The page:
Díaz is president and CEO of the Curtis Institute of Music. As a teacher of viola at Curtis and former principal violist of the Philadelphia Orchestra, Díaz has had a significant impact on American musical life and continues to do so in his dual roles as performer and educator. He has appeared as an orchestral soloist and recitalist in major cities around the world and has worked with many of the leading conductors and composers of our time. A celebrated chamber artist and recitalist, Díaz is a member of the Díaz Trio with violinist Andrés Cárdenes and cellist Andrés Díaz, and performs frequently on tour in programs featuring Curtis students. His recording of transcriptions by William Primrose with pianist Robert Koenig (Naxos) was nominated for a 2006 Grammy. Díaz is a graduate of the Curtis Institute of Music, where his teacher was his predecessor at the Philadelphia Orchestra, Joseph de Pasquale. Schumann (1810-1856) was a German Romantic composer whose composition masterpieces were often inspired by poetic and literary works. His Manfred Overture was written for poet Lord Byron’s play, Manfred, and his considered one of Schumann’s most accomplished orchestral pieces. Hungarian-American composer Rózsa (1907-1995) is best known for his television and film scores, with nearly 100 film scores, alone, to his name. Although not a film score, Theme, Variations and Finale, Op. 13 is one of Rózsa’s most celebrated works, as it was inspired by the departure from his native Budapest, after bidding farewell to family and friends and embarking on an unknown future. Strauss (1864-1949) is arguably the most famous German Romantic composer of the late 19th and early 20th centuries. Musically and technically, Strauss’ Don Quixote is a tour de force for the cello, covering the instrument’s entire expressive range.
Famed German opera composer Wagner (1813-1883) debuted Die Meistersinger von Nürnberg in 1868, but the opera’s Prelude was first performed much earlier, in 1862. It serves as a perfect miniaturization of the entire opera.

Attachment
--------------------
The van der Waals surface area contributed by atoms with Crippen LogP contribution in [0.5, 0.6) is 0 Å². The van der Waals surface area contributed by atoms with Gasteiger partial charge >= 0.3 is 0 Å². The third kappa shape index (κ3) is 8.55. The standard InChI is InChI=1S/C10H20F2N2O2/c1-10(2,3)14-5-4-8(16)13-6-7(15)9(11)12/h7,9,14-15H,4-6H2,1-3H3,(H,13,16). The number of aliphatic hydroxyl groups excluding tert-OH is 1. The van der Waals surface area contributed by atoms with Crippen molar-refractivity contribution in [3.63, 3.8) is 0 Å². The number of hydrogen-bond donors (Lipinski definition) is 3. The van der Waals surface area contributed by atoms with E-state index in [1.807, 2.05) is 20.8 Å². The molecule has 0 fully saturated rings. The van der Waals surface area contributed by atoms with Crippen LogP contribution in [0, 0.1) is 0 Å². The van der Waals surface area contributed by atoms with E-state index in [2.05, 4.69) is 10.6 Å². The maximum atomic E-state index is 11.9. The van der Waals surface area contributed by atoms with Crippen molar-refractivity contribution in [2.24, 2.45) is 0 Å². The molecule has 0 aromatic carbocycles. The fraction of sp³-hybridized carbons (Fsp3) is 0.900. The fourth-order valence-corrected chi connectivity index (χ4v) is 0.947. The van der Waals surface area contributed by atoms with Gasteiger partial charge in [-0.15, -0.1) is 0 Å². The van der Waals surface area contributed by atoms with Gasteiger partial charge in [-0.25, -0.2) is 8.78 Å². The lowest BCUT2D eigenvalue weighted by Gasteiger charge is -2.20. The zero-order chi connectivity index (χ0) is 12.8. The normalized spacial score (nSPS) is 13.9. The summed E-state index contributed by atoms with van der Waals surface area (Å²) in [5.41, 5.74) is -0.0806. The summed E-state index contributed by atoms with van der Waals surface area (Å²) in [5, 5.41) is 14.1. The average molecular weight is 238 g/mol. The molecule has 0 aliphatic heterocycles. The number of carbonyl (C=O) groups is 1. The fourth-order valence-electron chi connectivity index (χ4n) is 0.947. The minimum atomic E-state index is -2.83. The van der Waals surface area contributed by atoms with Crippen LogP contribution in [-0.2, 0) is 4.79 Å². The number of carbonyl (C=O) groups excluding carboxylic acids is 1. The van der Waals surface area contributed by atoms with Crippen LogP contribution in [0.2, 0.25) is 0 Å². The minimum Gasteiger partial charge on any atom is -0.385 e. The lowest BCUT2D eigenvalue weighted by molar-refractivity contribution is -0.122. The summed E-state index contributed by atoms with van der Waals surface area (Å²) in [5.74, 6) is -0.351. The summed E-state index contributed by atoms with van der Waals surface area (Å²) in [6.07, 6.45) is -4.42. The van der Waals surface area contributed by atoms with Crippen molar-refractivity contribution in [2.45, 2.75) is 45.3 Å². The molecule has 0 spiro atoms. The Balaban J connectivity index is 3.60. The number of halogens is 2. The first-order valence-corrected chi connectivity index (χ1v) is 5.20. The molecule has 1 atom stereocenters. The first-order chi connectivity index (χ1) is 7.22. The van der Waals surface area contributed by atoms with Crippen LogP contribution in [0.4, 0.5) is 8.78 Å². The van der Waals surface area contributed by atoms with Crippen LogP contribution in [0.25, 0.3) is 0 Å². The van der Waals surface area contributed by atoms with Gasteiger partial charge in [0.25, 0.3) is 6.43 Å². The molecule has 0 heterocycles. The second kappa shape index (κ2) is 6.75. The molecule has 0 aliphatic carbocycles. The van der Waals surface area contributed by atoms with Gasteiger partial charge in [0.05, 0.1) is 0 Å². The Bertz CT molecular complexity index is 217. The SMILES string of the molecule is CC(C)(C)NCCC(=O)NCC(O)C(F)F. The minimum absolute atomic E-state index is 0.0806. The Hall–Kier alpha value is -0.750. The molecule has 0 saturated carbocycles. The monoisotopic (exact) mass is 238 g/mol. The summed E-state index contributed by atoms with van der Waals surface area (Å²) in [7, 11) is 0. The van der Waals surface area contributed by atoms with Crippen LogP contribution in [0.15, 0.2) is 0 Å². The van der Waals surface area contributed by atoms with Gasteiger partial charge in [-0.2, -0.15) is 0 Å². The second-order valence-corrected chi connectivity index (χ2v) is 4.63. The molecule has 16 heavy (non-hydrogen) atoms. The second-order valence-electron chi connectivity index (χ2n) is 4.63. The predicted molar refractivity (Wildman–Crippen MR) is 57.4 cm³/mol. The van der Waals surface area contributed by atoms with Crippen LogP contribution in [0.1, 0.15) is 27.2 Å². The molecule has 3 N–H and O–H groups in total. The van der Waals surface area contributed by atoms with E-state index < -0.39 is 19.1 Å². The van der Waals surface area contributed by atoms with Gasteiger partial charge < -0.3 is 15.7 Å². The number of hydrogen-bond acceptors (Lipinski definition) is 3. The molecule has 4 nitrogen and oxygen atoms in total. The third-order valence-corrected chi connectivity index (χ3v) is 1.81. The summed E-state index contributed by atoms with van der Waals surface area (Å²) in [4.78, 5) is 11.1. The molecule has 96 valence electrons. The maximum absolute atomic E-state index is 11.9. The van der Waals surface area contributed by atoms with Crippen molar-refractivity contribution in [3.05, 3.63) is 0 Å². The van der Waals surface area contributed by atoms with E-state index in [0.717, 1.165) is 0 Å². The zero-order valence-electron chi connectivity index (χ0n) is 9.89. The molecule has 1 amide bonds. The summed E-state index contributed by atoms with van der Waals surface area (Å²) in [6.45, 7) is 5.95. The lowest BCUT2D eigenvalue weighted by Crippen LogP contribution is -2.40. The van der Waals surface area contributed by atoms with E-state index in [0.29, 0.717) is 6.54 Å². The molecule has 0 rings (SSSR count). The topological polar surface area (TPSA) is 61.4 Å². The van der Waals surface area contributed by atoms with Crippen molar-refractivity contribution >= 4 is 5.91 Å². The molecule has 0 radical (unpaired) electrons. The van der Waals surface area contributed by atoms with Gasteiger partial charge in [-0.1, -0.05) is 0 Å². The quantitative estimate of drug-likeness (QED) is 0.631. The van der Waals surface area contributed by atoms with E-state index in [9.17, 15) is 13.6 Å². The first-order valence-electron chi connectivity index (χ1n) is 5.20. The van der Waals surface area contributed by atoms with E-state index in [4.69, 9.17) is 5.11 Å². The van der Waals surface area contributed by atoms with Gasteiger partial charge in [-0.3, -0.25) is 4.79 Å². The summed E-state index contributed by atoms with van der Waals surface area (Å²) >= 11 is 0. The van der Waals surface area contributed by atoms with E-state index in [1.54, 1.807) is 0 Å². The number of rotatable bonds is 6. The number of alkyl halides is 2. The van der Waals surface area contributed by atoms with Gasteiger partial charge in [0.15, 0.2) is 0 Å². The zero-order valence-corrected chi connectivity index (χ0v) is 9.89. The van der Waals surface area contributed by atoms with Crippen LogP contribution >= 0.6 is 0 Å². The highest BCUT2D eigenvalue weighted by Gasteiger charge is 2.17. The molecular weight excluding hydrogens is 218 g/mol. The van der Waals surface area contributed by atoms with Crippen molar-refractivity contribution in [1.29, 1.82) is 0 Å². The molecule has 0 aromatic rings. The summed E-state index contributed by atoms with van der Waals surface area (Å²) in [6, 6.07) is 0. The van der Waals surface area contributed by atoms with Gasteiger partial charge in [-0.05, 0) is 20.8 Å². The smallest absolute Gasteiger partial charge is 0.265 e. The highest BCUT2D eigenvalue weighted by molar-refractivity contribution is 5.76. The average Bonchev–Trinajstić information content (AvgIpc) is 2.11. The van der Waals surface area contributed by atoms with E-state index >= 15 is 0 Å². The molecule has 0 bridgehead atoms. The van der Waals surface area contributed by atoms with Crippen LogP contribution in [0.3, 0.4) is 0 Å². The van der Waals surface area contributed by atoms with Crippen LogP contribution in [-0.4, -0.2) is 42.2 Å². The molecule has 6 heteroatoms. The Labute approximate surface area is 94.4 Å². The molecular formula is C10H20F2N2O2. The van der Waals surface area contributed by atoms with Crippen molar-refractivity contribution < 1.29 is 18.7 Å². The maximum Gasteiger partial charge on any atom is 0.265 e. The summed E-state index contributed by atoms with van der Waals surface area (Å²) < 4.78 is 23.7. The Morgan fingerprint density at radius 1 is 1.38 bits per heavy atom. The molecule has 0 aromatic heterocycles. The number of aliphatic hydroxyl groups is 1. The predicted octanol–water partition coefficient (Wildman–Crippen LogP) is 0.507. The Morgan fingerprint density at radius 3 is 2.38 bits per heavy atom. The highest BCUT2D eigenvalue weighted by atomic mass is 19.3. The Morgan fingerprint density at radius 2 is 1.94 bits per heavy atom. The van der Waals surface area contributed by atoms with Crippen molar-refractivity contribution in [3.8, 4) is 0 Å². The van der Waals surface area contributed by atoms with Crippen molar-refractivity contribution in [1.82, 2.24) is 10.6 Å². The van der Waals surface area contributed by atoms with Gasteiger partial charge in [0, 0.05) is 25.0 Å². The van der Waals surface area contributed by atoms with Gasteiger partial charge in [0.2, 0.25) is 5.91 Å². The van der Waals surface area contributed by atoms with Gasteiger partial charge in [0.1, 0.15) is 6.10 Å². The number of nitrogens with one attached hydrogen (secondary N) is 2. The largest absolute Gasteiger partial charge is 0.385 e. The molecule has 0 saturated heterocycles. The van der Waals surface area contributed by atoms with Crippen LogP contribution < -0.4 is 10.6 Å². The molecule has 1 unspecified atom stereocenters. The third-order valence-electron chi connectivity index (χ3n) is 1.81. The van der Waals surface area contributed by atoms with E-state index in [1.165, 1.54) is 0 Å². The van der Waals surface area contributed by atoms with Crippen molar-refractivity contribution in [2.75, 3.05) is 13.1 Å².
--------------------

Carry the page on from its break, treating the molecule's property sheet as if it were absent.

In 1983, Maestro Gajewski was selected from more than 150 applicants as a Leonard Bernstein Conducting Fellow at the Berkshire Music Center at Tanglewood, along with only two other young conductors. Maestro Gajewski had the opportunity at 24 to spend the summer studying alongside the world’s most famed conductors, including Bernstein who, himself, had studied at Tanglewood decades earlier under the prominent conductor Serge Koussevitzky.
“Tanglewood provided many unforgettable experiences, but none more poignant than a program where each of the three Fellows conducted a work on the first half and Bernstein conducted the second half,” reminisced Maestro Gajewski. “The venue was the legendary outdoor Tanglewood Music Shed (now Koussevitzky Music Shed), packed to its 5,000-seat capacity, with thousands more sitting on the lawn. For this 24-year-old, it was quite an evening,” he said.
Maestro Gajewski is one of a select group of American conductors equally at home in nearly all musical genres. He is the music director and conductor of the National Philharmonic at the Music Center at Strathmore, and a sought-after guest conductor. He was a student and disciple of the late Leonard Bernstein, and is described by The Washington Post as an “immensely talented and insightful conductor, whose standards, taste and sensitivity are impeccable.” With one foot in the United States and the other in Europe, as Principal Guest Conductor of the Silesian Philharmonic (Katowice, Poland) and frequent guest at other orchestras, the jet-set maestro’s seemingly limitless repertoire, most conducted without a score, amazes critics and audiences alike.
Led by Maestro Gajewski, the National Philharmonic is known for performances that are “powerful,” “impeccable,” and “thrilling” (The Washington Post). In July 2003, the National Chamber Orchestra and Masterworks Chorus merged to create the National Philharmonic, an ensemble with more than 50 years of combined history, bringing high caliber musical performances to the Washington area. The National Philharmonic took up residence at the state-of-the-art Music Center at Strathmore upon its opening in February 2005. Now, more than 250 performances later, and with far-reaching educational programming, the National Philharmonic is the largest and most active professional orchestra based in Montgomery County.
The National Philharmonic boasts a long-standing tradition of reasonably priced tickets and free admission to all young people age 7-17, assuring its place as an accessible and enriching component in Montgomery County and the greater Washington, D.C., area.
As the Music Center at Strathmore’s orchestra-in-residence, the National Philharmonic showcases world-renowned guest artists in time-honored symphonic masterpieces conducted by Maestro Gajewski, and monumental choral masterworks under National Philharmonic Chorale Artistic Director Stan Engebretson. To purchase tickets for the performances and for information about the Philharmonic’s 2018-19 season, please visit www.nationalphilharmonic.org or call the Strathmore Ticket Office at 301.581.5100. Tickets are $32-$84; young people 7-17 are free through the ALL KIDS, ALL FREE, ALL THE TIME program. ALL KIDS tickets can be purchased on line, in person or by phone. Complimentary parking is available. Concert is Saturday, Feb. 23 at 8 p.m.